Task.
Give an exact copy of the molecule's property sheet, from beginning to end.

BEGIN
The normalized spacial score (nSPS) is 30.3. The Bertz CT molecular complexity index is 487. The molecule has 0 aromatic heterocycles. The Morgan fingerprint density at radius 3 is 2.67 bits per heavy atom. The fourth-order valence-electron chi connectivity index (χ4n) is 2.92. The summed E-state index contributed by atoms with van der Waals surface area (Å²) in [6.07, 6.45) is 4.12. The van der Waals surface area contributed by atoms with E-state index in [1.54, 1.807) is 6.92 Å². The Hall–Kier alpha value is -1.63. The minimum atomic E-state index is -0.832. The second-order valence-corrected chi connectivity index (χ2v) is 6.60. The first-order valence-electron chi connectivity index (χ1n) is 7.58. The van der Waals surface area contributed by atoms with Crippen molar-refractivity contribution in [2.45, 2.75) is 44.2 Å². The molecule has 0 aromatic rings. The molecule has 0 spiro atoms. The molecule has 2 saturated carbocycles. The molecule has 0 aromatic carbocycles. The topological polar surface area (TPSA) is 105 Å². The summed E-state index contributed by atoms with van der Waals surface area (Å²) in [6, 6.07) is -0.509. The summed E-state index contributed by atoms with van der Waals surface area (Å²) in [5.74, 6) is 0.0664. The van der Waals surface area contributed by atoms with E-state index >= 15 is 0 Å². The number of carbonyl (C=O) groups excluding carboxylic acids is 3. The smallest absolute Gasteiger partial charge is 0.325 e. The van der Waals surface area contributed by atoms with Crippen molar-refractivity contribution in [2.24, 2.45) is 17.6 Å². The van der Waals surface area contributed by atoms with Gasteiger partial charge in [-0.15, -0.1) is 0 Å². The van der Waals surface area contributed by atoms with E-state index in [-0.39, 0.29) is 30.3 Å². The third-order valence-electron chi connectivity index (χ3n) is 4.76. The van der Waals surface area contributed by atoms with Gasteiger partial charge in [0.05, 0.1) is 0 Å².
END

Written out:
The normalized spacial score (nSPS) is 30.3. The Bertz CT molecular complexity index is 487. The molecule has 0 aromatic heterocycles. The Morgan fingerprint density at radius 3 is 2.67 bits per heavy atom. The fourth-order valence-electron chi connectivity index (χ4n) is 2.92. The summed E-state index contributed by atoms with van der Waals surface area (Å²) in [6.07, 6.45) is 4.12. The van der Waals surface area contributed by atoms with E-state index in [1.54, 1.807) is 6.92 Å². The Hall–Kier alpha value is -1.63. The minimum atomic E-state index is -0.832. The second-order valence-corrected chi connectivity index (χ2v) is 6.60. The first-order valence-electron chi connectivity index (χ1n) is 7.58. The van der Waals surface area contributed by atoms with Crippen molar-refractivity contribution in [2.45, 2.75) is 44.2 Å². The molecule has 0 aromatic rings. The molecule has 0 spiro atoms. The molecule has 2 saturated carbocycles. The molecule has 0 aromatic carbocycles. The topological polar surface area (TPSA) is 105 Å². The summed E-state index contributed by atoms with van der Waals surface area (Å²) in [6, 6.07) is -0.509. The summed E-state index contributed by atoms with van der Waals surface area (Å²) in [5.74, 6) is 0.0664. The van der Waals surface area contributed by atoms with E-state index >= 15 is 0 Å². The number of carbonyl (C=O) groups excluding carboxylic acids is 3. The smallest absolute Gasteiger partial charge is 0.325 e. The van der Waals surface area contributed by atoms with Crippen molar-refractivity contribution in [2.24, 2.45) is 17.6 Å². The van der Waals surface area contributed by atoms with Gasteiger partial charge in [-0.15, -0.1) is 0 Å². The van der Waals surface area contributed by atoms with E-state index in [-0.39, 0.29) is 30.3 Å². The third-order valence-electron chi connectivity index (χ3n) is 4.76. The van der Waals surface area contributed by atoms with Gasteiger partial charge in [0.05, 0.1) is 0 Å².